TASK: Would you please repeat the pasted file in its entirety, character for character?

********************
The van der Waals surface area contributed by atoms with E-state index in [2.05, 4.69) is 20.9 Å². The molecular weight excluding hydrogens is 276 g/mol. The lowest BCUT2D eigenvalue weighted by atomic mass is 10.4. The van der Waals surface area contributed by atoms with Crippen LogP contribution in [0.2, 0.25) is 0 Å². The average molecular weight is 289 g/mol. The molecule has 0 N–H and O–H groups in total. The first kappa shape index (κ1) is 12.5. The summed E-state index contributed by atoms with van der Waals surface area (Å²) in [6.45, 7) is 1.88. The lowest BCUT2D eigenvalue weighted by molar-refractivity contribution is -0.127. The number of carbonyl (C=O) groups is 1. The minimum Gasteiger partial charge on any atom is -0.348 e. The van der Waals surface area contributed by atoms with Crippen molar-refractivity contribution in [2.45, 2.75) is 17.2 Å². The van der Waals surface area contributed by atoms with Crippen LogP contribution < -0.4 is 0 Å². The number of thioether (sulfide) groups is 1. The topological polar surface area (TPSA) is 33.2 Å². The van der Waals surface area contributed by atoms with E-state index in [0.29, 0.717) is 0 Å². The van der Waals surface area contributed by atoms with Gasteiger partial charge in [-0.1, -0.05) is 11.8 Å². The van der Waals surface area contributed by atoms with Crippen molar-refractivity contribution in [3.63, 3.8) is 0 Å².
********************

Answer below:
The van der Waals surface area contributed by atoms with E-state index in [2.05, 4.69) is 20.9 Å². The molecular weight excluding hydrogens is 276 g/mol. The lowest BCUT2D eigenvalue weighted by atomic mass is 10.4. The van der Waals surface area contributed by atoms with Crippen LogP contribution in [0.2, 0.25) is 0 Å². The average molecular weight is 289 g/mol. The molecule has 0 N–H and O–H groups in total. The first kappa shape index (κ1) is 12.5. The summed E-state index contributed by atoms with van der Waals surface area (Å²) in [6.45, 7) is 1.88. The lowest BCUT2D eigenvalue weighted by molar-refractivity contribution is -0.127. The number of carbonyl (C=O) groups is 1. The minimum Gasteiger partial charge on any atom is -0.348 e. The van der Waals surface area contributed by atoms with Crippen molar-refractivity contribution in [2.45, 2.75) is 17.2 Å². The van der Waals surface area contributed by atoms with Crippen LogP contribution < -0.4 is 0 Å². The number of thioether (sulfide) groups is 1. The topological polar surface area (TPSA) is 33.2 Å². The van der Waals surface area contributed by atoms with E-state index in [0.29, 0.717) is 0 Å². The van der Waals surface area contributed by atoms with Gasteiger partial charge in [-0.1, -0.05) is 11.8 Å². The van der Waals surface area contributed by atoms with Crippen molar-refractivity contribution in [3.63, 3.8) is 0 Å².